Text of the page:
Wild Flowers

SEX PISTILS Prostitution, intoxication and insanity are just a few light themes covered by the Tiger Lillies.

Freak-cabaret trio the Tiger Lillies return with a fresh bouquet of psycho ballads and fetid ditties . By LD Beghtol

SEX PISTILS Prostitution, intoxication and insanity are just a few

light themes covered by the Tiger Lillies (from left, Adrian Huge,

Martyn Jacques, Adrian Stout).

Photograph by bLUE

Sometimes you take your epiphanies where you find them. For Martyn

Jacques, angel-voiced frontman of London's devilishly debauched trio

the Tiger Lillies, it came in the shape of an accordion. A dozen years

ago, Jacques was a 30-year-old ex-punk living in squalor above a Soho

brothel. He'd played all sorts of instruments in all sorts of what he

calls "very dreadful" bands, but still looked in vain for the perfect

accompaniment for his voice (a piercing falsetto that rivals Diamanda

Gal?s's operatic shriek) and his highly theatrical persona: that of a

bedraggled late-Victorian minstrel declaiming caustic, often profoundly

funny songs about modern life as observed from the gutter.

"One day, I suddenly decided to try an accordion," the soft-spoken

singer confides in a mock-conspiratorial tone. "So I went out and

bought one for ?40, and I felt straight away: This is it."

Armed with his trusty squeezebox, a contrabassist named Adrian Stout

(who isn't), a drummer named Adrian Huge (who is rather stout), and a

catalog of scabrous neo?music hall ditties that detail death, sexual

depravity, intoxication, prostitution, insanity, bestiality and other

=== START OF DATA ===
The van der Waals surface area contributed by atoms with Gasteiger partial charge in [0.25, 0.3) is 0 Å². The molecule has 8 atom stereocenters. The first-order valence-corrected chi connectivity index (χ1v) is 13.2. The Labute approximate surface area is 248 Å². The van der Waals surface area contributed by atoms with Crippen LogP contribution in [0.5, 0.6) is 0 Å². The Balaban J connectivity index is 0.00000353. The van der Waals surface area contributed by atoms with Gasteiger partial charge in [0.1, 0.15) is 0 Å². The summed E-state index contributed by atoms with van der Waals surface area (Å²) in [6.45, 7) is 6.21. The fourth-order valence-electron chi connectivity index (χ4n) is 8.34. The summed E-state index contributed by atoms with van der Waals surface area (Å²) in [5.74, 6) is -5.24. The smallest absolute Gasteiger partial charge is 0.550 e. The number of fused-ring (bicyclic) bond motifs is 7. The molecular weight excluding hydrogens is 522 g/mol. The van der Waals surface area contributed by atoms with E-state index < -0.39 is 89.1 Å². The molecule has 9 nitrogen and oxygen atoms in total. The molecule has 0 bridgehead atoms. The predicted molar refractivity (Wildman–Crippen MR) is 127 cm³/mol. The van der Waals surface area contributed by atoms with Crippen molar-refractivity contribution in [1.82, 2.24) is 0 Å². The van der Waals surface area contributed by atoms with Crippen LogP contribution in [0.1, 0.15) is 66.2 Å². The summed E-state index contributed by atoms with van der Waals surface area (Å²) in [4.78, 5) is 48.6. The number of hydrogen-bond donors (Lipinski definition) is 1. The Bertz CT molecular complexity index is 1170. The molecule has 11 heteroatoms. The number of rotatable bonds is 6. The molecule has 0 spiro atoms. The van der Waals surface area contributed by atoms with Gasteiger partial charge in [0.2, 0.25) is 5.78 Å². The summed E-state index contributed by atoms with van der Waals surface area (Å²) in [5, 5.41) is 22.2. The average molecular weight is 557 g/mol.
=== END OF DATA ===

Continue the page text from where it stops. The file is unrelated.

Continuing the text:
sordid goings-on with great relish and often canny insight, Jacques set

out to conquer the world.

After a decade and almost a dozen

albums, the group's sinister cabaret has garnered it a devout cult

following among those with a taste for the smart and unseemly. Fans of

the Tiger Lillies include cartoonist Matt Groening, actor Robin

Williams, film director Terry Gilliam and ex?Talking Head David Byrne

(who recently booked the group, along with bands from his Luaka Bop

label, for a show at London's Queen Elizabeth Hall). Mainstream

recognition came in February of this year, when Jacques's delightful

"junk opera," Shockheaded Peter, won two Olivier awards (the British

equivalent of the Tony): one for best entertainment and another to

Jacques himself for best supporting role in a musical. Starring the

band and a versatile troupe of actor-singers, Shockheaded Peter opened

to rave reviews in England in 1998 and triumphantly toured the world

over the following four years, including prestigious runs at Broadway's

New Victory Theatre in 1999 and the Piccadilly Theatre on London's West

End in 2001.

The group returns to New York this week with

its Death and the Bible tour, which will include selections from its

recently released Two Penny Opera CD (an elegantly vicious piss-take on

Kurt Weill's Three Penny Opera). Also on the bill are wicked ditties

written to unpublished Edward Gorey poems from the band's upcoming

Gorey End album (featuring the Kronos Quartet), slated for release in

March. Jacques had collaborated transatlantically with Gorey, the

American master of the macabre, but in a plot twist worthy of the

morbidly ironic tales beloved by both, in April 2000?just days before

the composer was to arrive in America to perform the songs in person

for the author?Gorey dropped dead of an apparent heart attack. "Such a

strange thing, that I first saw his face in his New York Times

obituary," Jacques deadpans, noting as an aside that "all the money due

his estate from the new record will go to a bat-preservation fund."